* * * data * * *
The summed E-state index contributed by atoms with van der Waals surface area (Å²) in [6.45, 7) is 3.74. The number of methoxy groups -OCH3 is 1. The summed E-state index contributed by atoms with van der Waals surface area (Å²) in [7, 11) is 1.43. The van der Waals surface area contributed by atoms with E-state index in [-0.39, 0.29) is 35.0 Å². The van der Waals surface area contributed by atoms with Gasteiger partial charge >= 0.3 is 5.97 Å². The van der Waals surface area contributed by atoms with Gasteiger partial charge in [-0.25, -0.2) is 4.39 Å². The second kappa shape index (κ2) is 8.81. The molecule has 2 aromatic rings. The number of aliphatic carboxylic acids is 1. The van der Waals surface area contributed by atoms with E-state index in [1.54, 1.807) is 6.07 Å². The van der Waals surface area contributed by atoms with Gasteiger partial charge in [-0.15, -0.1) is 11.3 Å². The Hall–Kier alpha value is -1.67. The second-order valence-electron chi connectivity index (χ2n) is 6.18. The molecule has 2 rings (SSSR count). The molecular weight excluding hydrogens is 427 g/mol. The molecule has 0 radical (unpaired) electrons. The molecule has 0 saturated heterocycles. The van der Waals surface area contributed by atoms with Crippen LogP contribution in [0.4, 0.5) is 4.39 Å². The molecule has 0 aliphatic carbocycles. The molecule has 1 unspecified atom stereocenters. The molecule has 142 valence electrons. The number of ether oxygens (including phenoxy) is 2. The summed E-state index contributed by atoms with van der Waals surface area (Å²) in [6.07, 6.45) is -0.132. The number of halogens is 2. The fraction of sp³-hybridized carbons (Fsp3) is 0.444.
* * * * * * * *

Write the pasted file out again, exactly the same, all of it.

The summed E-state index contributed by atoms with van der Waals surface area (Å²) in [6.45, 7) is 3.74. The number of methoxy groups -OCH3 is 1. The summed E-state index contributed by atoms with van der Waals surface area (Å²) in [7, 11) is 1.43. The van der Waals surface area contributed by atoms with E-state index in [-0.39, 0.29) is 35.0 Å². The van der Waals surface area contributed by atoms with Gasteiger partial charge >= 0.3 is 5.97 Å². The van der Waals surface area contributed by atoms with Gasteiger partial charge in [-0.25, -0.2) is 4.39 Å². The second kappa shape index (κ2) is 8.81. The molecule has 2 aromatic rings. The number of aliphatic carboxylic acids is 1. The van der Waals surface area contributed by atoms with E-state index in [1.54, 1.807) is 6.07 Å². The van der Waals surface area contributed by atoms with Gasteiger partial charge in [-0.15, -0.1) is 11.3 Å². The Hall–Kier alpha value is -1.67. The second-order valence-electron chi connectivity index (χ2n) is 6.18. The molecule has 2 rings (SSSR count). The molecular weight excluding hydrogens is 427 g/mol. The molecule has 0 radical (unpaired) electrons. The molecule has 0 saturated heterocycles. The van der Waals surface area contributed by atoms with Crippen LogP contribution in [0.4, 0.5) is 4.39 Å². The molecule has 0 aliphatic carbocycles. The molecule has 1 unspecified atom stereocenters. The molecule has 142 valence electrons. The number of ether oxygens (including phenoxy) is 2. The summed E-state index contributed by atoms with van der Waals surface area (Å²) in [6.07, 6.45) is -0.132. The number of halogens is 2. The fraction of sp³-hybridized carbons (Fsp3) is 0.444.